Northern Lights Now – Geomagnetic activity reached G2 storm levels on September 27 bringing stunning views of aurora to high latitude regions. The activity is the result of a coronal hole high speed stream and is expected to continue for the next three days.
Update 07:30 UTC 9/29/2020 03:00 EDT
Geomagnetic activity reached G1 levels occasionally this evening as predicted. Conditions have moderated and the aurora is much less active now. At the beginning of the period, solar wind speed were around 625 km/s. They have since decreased to around 575 km/s. The biggest factor in the decrease in activity is the Bz. Look at how variable it has been over the last 12 hours:
During the period of G2 storming, there was over 4 hours where Bz was sustained south. Any deviation into north (positive on the chart) puts an immediate damper on northern lights activity. The CH HSS is expected to remain geoeffective for the next 24-48 hours, it is very possible we could get another sustained period of south-oriented Bz. Keep an eye on the solar wind data!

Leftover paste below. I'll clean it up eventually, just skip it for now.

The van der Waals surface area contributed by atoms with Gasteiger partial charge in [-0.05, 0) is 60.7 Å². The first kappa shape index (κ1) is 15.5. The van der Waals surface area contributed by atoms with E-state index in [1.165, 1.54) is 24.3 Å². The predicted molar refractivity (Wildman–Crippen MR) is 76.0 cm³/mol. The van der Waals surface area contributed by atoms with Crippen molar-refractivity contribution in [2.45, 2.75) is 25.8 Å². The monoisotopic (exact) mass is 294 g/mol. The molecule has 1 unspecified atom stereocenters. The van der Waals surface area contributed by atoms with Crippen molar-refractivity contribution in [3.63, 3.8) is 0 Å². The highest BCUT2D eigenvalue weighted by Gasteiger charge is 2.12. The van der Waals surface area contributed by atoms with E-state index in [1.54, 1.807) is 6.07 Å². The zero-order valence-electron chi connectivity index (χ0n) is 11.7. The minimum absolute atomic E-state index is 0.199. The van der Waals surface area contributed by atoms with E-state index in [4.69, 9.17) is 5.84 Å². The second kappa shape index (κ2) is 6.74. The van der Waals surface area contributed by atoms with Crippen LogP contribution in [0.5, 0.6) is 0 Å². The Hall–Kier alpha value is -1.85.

Solar wind speeds reached 640 km/s, the highest readings Since the beginning of August. The higher activity is associated with a Northern Hemisphere coronal hole. The coronal hole has a wide longitudinal opening – meaning that it will influence Earth’s magnetosphere for several consecutive days. In addition, the remains of AR 2773, shown below as a brighter area to the left, are just to the East of the CH and have the potential to inject higher wind speeds and density into the stream.
To know exact timing of the expected activity, keep and eye on the solar wind. Generally, the more bars there are on the chart, and the taller they are, the more likely there will be higher KP readings.